Racism is a major reason that some people oppose migrants: “whites will soon be a minority” in some British towns, says Migration Watch.

The question of “culture” morphs into another — the issue of skin colour. With a sleight of hand, British “culture” becomes “white culture”.

We have to confront these issues and make the arguments.

Unite workers, black and white, all religions and none, migrant and British-born, “legal” and “illegal” to fight for jobs, housing and services for all! Open borders! Fight for asylum and immigration rights!

Together at work

Solidarity spoke to Kate, a London Underground worker, about her experience of working and organising alongside migrant workers.

I work as part of the station staff team. There is a very diverse group of workers here. In the main British-born white workers but also Asian and black British, and migrant workers from Nigeria and Ghana, Poland and Ireland.

The cleaning staff have until recently been entirely migrant workers. The recent crack down on immigration status has seen young British-born white workers being employed. The cleaners’ wages are very low.

We do have discussions at work about immigration and asylum. I don’t know whether these are better informed than in other workplaces, but it is obviously easier to talk about the realities of migrant work when many of your colleagues are… migrant workers.

People also get bees in the bonnets. One of my colleagues — who is from an Asian background — has a thing about Turkish immigrants. She is aggrieved about not being able to get a council house for her family, she’s projected some grievances onto Turkish people. But we had an argument and I changed her mind.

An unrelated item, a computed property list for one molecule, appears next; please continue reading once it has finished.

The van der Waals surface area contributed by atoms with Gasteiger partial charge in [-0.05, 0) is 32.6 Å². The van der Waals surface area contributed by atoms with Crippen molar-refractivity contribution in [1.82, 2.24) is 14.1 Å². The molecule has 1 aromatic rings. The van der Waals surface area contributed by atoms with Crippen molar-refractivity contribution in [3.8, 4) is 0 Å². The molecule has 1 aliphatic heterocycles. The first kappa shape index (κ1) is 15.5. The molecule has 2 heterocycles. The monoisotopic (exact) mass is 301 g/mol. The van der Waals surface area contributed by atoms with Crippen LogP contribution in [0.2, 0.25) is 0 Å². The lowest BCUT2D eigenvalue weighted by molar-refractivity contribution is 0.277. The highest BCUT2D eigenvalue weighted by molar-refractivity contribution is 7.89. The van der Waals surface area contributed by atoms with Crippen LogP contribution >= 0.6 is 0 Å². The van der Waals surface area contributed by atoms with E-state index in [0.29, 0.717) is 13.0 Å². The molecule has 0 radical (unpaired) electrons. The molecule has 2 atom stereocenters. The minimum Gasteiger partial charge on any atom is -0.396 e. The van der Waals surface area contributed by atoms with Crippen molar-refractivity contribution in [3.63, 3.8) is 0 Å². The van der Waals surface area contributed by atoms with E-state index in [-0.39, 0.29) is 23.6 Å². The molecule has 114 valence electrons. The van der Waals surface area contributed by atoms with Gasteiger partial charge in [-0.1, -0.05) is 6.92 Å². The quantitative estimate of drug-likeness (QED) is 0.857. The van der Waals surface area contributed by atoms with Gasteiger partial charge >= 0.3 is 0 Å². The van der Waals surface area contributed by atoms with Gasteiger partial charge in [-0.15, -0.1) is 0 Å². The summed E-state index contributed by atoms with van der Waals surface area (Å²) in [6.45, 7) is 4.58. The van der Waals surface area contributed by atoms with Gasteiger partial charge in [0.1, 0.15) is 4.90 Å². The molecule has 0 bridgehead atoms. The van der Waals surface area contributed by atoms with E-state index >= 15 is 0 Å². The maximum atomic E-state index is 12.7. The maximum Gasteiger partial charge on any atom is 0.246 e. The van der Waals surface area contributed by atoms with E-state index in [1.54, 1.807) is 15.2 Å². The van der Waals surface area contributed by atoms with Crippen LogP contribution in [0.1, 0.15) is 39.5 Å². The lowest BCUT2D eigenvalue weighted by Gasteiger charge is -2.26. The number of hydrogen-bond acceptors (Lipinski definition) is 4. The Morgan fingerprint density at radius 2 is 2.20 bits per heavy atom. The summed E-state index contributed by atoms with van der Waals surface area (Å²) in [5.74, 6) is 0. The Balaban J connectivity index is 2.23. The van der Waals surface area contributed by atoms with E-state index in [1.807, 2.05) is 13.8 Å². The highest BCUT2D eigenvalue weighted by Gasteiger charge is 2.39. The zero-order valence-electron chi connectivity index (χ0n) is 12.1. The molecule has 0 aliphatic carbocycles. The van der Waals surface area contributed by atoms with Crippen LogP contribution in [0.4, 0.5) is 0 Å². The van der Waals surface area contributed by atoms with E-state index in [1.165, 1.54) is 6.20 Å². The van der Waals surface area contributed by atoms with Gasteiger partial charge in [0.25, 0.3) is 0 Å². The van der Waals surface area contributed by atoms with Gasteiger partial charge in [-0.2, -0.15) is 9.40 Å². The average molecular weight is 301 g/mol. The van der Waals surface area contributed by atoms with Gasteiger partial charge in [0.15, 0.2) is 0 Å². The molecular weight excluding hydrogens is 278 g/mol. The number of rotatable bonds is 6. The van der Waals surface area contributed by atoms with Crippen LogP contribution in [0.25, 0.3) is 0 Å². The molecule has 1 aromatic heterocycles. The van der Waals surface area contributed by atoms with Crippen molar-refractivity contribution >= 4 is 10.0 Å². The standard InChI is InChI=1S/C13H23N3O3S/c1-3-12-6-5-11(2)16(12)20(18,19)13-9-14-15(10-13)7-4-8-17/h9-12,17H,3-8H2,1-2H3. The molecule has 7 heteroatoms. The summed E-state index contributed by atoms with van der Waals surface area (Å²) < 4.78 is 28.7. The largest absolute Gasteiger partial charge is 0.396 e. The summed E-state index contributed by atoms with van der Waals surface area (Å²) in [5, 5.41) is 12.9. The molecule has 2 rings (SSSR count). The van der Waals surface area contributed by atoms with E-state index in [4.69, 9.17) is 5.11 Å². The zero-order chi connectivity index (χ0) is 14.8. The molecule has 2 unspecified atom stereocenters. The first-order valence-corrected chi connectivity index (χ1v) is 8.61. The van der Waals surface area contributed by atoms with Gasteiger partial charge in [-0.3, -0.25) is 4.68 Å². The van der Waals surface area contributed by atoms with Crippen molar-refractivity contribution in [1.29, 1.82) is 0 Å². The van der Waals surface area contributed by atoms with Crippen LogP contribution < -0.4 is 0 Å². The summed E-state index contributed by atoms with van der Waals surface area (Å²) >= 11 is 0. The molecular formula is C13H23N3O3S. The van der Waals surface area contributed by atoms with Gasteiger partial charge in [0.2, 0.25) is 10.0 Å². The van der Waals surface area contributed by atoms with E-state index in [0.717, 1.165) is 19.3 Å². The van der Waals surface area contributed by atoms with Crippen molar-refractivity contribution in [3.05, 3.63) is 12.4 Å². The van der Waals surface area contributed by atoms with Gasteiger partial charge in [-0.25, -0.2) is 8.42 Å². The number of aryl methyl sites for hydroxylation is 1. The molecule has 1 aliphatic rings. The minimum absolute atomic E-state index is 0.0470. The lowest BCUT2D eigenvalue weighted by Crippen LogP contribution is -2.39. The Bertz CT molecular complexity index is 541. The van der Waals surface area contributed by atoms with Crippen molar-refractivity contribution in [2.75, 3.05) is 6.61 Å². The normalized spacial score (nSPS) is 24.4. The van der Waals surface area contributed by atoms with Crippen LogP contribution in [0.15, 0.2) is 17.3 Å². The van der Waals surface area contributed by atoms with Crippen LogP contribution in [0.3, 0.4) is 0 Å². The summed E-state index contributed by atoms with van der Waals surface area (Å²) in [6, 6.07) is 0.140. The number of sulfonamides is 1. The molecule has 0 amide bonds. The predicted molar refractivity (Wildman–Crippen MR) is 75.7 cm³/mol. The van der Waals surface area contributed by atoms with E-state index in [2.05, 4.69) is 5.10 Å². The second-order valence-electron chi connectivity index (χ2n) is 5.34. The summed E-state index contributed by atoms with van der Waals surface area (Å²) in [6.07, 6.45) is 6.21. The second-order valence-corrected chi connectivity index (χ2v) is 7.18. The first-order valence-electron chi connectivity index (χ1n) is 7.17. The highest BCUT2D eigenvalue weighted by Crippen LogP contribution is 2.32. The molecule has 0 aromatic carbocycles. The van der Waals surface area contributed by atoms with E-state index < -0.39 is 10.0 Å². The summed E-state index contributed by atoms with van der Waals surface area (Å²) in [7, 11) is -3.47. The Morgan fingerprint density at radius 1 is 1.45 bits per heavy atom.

The myths about people who don’t work or who claim benefits are probably less common in my workplace. Here migrant workers are seen to be working bloody hard.

The organising of migrant workers, in the cleaners’ grade, has ground to a halt recently. This is largely because of a bad objective reality — many workers were sacked after a strike. The union hasn’t yet cracked how to defend individual migrant workers.

There are issues here for the whole labour movement — getting legal status for immigrant workers for instance —that have been taken up by groups like the Campaign Against Immigration Controls. And there are specific issues, issues for my union, the RMT. It is very difficult for individual migrant workers to put their head above the parapet. They need well-resourced structures to help them.